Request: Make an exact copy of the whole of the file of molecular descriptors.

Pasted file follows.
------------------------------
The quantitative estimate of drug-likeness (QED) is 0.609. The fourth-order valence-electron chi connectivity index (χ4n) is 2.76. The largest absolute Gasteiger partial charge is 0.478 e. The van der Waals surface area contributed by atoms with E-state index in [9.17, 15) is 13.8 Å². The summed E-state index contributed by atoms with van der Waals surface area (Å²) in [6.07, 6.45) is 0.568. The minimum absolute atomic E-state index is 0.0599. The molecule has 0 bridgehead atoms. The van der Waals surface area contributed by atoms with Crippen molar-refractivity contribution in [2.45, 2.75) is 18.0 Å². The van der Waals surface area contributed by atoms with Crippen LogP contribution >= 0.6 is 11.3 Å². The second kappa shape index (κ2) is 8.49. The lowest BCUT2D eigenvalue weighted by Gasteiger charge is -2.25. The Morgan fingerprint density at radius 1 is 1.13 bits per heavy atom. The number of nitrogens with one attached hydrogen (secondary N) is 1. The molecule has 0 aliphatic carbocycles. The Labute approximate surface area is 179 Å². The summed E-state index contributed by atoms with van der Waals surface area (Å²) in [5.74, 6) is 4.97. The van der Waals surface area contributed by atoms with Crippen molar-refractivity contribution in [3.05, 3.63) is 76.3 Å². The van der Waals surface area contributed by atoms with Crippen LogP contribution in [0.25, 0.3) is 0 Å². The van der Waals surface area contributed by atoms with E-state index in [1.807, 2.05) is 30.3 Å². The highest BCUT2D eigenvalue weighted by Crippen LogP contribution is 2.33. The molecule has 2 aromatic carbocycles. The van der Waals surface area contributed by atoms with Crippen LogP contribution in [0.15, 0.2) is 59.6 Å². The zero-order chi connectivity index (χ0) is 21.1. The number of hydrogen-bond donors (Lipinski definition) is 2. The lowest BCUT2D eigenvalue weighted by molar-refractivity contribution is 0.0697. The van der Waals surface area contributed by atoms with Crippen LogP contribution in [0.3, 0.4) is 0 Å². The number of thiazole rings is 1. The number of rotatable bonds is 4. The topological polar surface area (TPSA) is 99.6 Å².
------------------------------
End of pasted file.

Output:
The quantitative estimate of drug-likeness (QED) is 0.609. The fourth-order valence-electron chi connectivity index (χ4n) is 2.76. The largest absolute Gasteiger partial charge is 0.478 e. The van der Waals surface area contributed by atoms with E-state index in [9.17, 15) is 13.8 Å². The summed E-state index contributed by atoms with van der Waals surface area (Å²) in [6.07, 6.45) is 0.568. The minimum absolute atomic E-state index is 0.0599. The molecule has 0 bridgehead atoms. The van der Waals surface area contributed by atoms with Crippen molar-refractivity contribution in [2.45, 2.75) is 18.0 Å². The van der Waals surface area contributed by atoms with Crippen LogP contribution >= 0.6 is 11.3 Å². The second kappa shape index (κ2) is 8.49. The lowest BCUT2D eigenvalue weighted by Gasteiger charge is -2.25. The Morgan fingerprint density at radius 1 is 1.13 bits per heavy atom. The number of nitrogens with one attached hydrogen (secondary N) is 1. The molecule has 0 aliphatic carbocycles. The Labute approximate surface area is 179 Å². The summed E-state index contributed by atoms with van der Waals surface area (Å²) in [5.74, 6) is 4.97. The van der Waals surface area contributed by atoms with Crippen molar-refractivity contribution in [3.05, 3.63) is 76.3 Å². The van der Waals surface area contributed by atoms with Crippen LogP contribution in [0.25, 0.3) is 0 Å². The van der Waals surface area contributed by atoms with E-state index in [1.807, 2.05) is 30.3 Å². The highest BCUT2D eigenvalue weighted by Crippen LogP contribution is 2.33. The molecule has 2 aromatic carbocycles. The van der Waals surface area contributed by atoms with Crippen LogP contribution in [0.15, 0.2) is 59.6 Å². The zero-order chi connectivity index (χ0) is 21.1. The number of hydrogen-bond donors (Lipinski definition) is 2. The lowest BCUT2D eigenvalue weighted by molar-refractivity contribution is 0.0697. The van der Waals surface area contributed by atoms with Crippen LogP contribution in [0.3, 0.4) is 0 Å². The number of thiazole rings is 1. The number of rotatable bonds is 4. The topological polar surface area (TPSA) is 99.6 Å².